UK migrants cap hits hiring of Indian workers
The annual limit on hiring skilled workers from India and other non-European Union nations is already hampering the ability of British employers to fill key positions, according to a new industry study.
London: The annual limit on hiring skilled workers from India and other non-European Union nations is already hampering the ability of British employers to fill key positions, according to a new industry study.
The temporary cap on recruiting non-EU workers is currently in place, and is due to be replaced by a permanent cap of 21,700 non-EU workers from April 6. The cap is part of the David Cameron government`s efforts to curb immigration.
However, the study by the Chartered Institute of Personnel and Development (CIPD) with consultants KPMG has found that the demand for migrant workers has increased despite rising levels of unemployment in Britain.
The study reveals that 17 percent of UK employers, including the National Health Service, have been prevented from recruiting non-EU migrant workers due to the temporary cap.
The employers are particularly struggling to fill vacancies in engineering, accountancy, IT and nursing from within the British and EU workforces, the study says.
As many as 43 percent of the 759 employers surveyed report that they are struggling to fill vacancies from within the UK/EU, with 23 percent saying they are recruiting non-EU migrant workers for engineering vacancies, 15 percent for IT positions and 7 percent for both nursing and accountancy/finance positions.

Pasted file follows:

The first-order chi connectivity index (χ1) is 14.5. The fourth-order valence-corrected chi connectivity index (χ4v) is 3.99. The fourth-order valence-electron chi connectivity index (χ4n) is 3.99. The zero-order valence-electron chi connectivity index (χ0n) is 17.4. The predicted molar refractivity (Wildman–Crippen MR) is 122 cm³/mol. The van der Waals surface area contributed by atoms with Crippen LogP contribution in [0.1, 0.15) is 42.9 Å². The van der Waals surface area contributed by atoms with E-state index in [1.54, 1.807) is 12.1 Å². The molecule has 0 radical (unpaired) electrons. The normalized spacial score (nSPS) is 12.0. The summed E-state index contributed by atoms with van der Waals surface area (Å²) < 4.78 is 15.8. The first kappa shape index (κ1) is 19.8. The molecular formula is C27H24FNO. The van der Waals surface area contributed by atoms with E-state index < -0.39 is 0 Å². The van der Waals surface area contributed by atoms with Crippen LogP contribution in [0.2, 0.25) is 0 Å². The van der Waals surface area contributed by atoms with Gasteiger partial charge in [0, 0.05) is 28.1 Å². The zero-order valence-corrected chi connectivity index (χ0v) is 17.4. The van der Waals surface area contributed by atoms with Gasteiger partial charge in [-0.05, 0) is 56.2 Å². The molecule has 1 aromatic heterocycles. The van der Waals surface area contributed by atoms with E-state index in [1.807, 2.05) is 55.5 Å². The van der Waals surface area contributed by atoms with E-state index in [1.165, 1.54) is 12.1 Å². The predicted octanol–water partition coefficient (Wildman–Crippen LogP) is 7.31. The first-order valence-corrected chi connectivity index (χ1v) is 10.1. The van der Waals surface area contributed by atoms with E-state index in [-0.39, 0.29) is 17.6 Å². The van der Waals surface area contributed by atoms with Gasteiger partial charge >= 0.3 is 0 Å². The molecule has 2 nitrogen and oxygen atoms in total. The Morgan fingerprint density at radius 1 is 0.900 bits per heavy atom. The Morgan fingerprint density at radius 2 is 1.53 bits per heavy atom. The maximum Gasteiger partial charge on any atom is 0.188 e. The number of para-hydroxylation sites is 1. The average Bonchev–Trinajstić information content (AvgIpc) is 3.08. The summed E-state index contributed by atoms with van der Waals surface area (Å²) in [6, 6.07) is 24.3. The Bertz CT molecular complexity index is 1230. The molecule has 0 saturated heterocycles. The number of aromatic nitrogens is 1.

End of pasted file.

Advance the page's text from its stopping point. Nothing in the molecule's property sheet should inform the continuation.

Gerwyn Davies, CIPD public policy adviser and author of the report, said: "The introduction of the temporary cap has had an impact on employers` ability to fill vacancies and improve productivity, particularly in the NHS.
It remains questionable whether the increase in the number of employer-related visas issued by the government for the next year will be enough to address the projected increase in the demand for migrant workers".
He added: "We should not forget that the UK still has skills shortages in many key areas, nor should we forget that the number of non-EU workers amounts to the tens of thousands rather than the hundreds of thousands.
So while it is right to highlight our concern about rising unemployment, we should not overlook the benefits and invaluable expertise and experience that a relatively small number of non-EU workers bring to the UK economy.
Keeping out skilled non-EU workers won`t help unemployed people in the UK in the near term, but could have real and negative consequences for business and the public sector".